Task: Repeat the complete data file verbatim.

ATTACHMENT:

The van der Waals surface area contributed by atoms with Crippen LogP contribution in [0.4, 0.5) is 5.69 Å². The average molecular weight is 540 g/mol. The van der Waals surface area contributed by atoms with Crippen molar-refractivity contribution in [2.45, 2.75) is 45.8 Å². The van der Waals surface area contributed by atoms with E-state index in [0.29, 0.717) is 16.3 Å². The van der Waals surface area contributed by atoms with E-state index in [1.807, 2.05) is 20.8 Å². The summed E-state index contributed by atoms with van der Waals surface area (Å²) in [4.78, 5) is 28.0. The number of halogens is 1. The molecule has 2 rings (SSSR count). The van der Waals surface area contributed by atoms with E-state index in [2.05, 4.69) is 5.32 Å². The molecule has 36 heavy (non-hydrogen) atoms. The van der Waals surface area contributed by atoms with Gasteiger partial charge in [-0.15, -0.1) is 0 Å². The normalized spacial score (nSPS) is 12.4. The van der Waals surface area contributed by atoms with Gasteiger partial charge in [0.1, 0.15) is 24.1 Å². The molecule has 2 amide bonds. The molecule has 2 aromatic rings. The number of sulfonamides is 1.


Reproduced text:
The van der Waals surface area contributed by atoms with Crippen LogP contribution in [0.4, 0.5) is 5.69 Å². The average molecular weight is 540 g/mol. The van der Waals surface area contributed by atoms with Crippen molar-refractivity contribution in [2.45, 2.75) is 45.8 Å². The van der Waals surface area contributed by atoms with E-state index in [0.29, 0.717) is 16.3 Å². The van der Waals surface area contributed by atoms with E-state index in [1.807, 2.05) is 20.8 Å². The summed E-state index contributed by atoms with van der Waals surface area (Å²) in [4.78, 5) is 28.0. The number of halogens is 1. The molecule has 2 rings (SSSR count). The van der Waals surface area contributed by atoms with E-state index in [2.05, 4.69) is 5.32 Å². The molecule has 36 heavy (non-hydrogen) atoms. The van der Waals surface area contributed by atoms with Gasteiger partial charge in [-0.15, -0.1) is 0 Å². The normalized spacial score (nSPS) is 12.4. The van der Waals surface area contributed by atoms with Gasteiger partial charge in [0.1, 0.15) is 24.1 Å². The molecule has 2 amide bonds. The molecule has 2 aromatic rings. The number of sulfonamides is 1.